2. Preheat The Oven To 375 Degrees
This step is basic, but Midge wouldn't forget it, so I made it a point not to either.
3. Chop The Onions
Again, this recipe is pretty basic and doesn't specify what type of onions are best for a brisket. I chose to use classic white onions, only because they were on sale at the store. If your eyes water excessively like mine do while cutting onions, I'd highly recommend putting on some swimming goggles. Midge might not allow herself to look this silly, but it's effective, I swear.
4. Sauté Onions & Minced Garlic In A Large Pan
Next, I scrounged around my kitchen to locate a large pan, drizzled a tablespoon of oil onto it, and turned the heat up to medium-high. After about a minute, I put all of the chopped onions on the pan, added three cloves (1.5 teaspoons) of minced garlic, and sauteed until browned. This took about 15 minutes — just enough time to re-watch some of Midge's best stand-up sets on my phone.
Note: Picking out a large pan for this is important because the brisket will have to go into this pan later.
5. Put Sautéed Onions & Garlic In A Baking Dish
Once the onions and garlic were browned, I spread them out along the bottom of the baking dish that would later go in the oven with the brisket. Word to the wise, it helps to use a dish with raised sides so the sauce (made later) doesn't drip everywhere.
6. Sear Brisket On The Stove
After seasoning the brisket with a pinch of salt and pepper, I grabbed the meat with a pair of tongs and placed it in the same pan I used to cook the garlic and onions. Since this recipe didn't specify how to sear the meat (and I had never seared anything before), I turned to YouTube and found a quick tutorial. Going off of those instructions, I seared each side for about four minutes to get the perfect brown color, because I knew Midge wouldn't settle for anything less if she was in charge.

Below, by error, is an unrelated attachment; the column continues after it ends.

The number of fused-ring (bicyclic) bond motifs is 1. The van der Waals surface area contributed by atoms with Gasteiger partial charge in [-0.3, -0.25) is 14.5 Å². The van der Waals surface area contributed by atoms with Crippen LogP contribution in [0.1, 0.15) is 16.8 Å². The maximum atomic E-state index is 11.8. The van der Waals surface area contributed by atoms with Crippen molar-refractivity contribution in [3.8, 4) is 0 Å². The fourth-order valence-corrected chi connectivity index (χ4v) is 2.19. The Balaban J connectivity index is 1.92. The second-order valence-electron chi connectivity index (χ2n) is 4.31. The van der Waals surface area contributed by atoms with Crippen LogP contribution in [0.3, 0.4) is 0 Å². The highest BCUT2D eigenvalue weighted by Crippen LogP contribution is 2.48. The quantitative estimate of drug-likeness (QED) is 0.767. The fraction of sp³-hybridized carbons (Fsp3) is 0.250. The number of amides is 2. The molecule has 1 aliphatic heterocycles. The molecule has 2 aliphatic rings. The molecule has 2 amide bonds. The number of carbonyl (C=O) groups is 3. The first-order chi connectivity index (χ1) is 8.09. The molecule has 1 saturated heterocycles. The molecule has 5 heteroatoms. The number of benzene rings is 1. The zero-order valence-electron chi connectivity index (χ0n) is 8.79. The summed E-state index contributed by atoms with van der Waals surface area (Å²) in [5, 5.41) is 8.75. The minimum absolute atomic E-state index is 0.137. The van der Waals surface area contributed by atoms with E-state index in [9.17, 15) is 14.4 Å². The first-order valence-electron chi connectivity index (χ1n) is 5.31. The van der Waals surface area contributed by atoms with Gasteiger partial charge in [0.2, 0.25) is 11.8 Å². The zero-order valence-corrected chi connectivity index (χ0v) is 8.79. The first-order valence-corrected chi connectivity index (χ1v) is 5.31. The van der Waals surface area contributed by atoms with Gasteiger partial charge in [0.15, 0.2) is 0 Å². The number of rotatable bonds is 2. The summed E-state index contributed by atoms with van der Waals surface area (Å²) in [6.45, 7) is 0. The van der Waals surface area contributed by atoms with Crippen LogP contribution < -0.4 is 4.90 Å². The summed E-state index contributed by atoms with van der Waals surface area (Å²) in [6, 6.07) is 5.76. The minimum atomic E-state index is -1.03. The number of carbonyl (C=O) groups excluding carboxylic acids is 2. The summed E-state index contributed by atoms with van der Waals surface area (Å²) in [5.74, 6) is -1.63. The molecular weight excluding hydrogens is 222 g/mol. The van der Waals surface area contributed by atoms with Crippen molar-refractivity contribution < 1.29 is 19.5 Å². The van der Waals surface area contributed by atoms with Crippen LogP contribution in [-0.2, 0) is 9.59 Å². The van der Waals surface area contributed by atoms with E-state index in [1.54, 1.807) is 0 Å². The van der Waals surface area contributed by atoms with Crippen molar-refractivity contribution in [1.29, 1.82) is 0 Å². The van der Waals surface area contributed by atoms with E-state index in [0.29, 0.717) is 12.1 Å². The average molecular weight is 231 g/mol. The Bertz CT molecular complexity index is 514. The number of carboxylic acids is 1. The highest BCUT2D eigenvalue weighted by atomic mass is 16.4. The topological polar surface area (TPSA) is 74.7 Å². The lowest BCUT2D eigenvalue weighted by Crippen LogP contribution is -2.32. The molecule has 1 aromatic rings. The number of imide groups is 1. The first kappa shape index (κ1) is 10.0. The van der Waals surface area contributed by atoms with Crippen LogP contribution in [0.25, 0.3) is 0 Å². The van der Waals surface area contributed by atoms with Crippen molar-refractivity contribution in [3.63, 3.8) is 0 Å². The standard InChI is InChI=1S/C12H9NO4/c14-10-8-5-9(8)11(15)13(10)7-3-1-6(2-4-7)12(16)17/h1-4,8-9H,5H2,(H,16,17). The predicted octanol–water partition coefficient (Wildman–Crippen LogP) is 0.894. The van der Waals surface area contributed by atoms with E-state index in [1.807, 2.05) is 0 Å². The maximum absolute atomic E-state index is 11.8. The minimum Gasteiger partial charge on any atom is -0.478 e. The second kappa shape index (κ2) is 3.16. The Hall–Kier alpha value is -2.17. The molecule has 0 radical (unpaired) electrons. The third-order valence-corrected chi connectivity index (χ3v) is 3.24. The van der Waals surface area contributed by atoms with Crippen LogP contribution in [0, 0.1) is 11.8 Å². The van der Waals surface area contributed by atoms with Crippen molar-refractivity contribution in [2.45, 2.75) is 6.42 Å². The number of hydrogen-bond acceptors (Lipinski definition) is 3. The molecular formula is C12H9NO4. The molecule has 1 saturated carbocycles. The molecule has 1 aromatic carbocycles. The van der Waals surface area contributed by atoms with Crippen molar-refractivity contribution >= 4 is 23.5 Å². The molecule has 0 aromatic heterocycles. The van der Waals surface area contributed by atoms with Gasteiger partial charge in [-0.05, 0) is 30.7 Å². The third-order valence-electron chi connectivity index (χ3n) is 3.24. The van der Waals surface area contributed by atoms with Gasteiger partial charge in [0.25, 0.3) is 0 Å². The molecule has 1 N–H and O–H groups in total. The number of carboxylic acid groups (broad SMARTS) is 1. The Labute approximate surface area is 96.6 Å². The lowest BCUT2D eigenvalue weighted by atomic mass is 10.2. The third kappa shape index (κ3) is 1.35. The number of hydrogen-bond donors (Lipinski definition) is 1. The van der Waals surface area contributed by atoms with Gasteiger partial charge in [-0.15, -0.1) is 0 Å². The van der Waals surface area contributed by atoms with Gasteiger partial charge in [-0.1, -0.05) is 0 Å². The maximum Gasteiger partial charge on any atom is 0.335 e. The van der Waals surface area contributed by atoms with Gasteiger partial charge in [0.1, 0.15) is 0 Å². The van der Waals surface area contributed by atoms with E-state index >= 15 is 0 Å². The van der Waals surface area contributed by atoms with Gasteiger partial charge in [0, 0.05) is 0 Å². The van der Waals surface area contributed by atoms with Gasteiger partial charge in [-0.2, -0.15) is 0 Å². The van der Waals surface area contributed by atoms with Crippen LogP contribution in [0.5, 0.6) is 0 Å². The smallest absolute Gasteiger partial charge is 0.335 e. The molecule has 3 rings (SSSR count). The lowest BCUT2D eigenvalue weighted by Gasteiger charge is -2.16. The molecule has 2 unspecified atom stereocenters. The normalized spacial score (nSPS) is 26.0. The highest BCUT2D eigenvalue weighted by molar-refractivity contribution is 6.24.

7. Place Brisket In The Pan
Next, I placed the seared brisket in the pan on top of the onions and garlic. So far, things were looking good, so it was time for a drink break. I opted for a sparkling seltzer, but perhaps should have gone with one of Midge's martinis to keep with the theme. (I tried her drink recipe a few days later, and it was as good as it looks on TV.)
8. Make The Sauce
Combining half of the 12-ounce bottle of chili sauce, one 15-ounce can of jellied cranberry sauce, half a bottle of beer, and 1.5 tablespoons of apple cider vinegar, I made the sauce that would go on top of and around the brisket. The recipe doesn't specify what type of beer is best for brisket, so I bought a light beer with a fun label, but apparently, most brisket recipes use lager (a lesson I learned after making my beer purchase). Once combined, the sauce didn't look that great — the cranberry sauce sunk to the bottom — but I had faith it would all come together.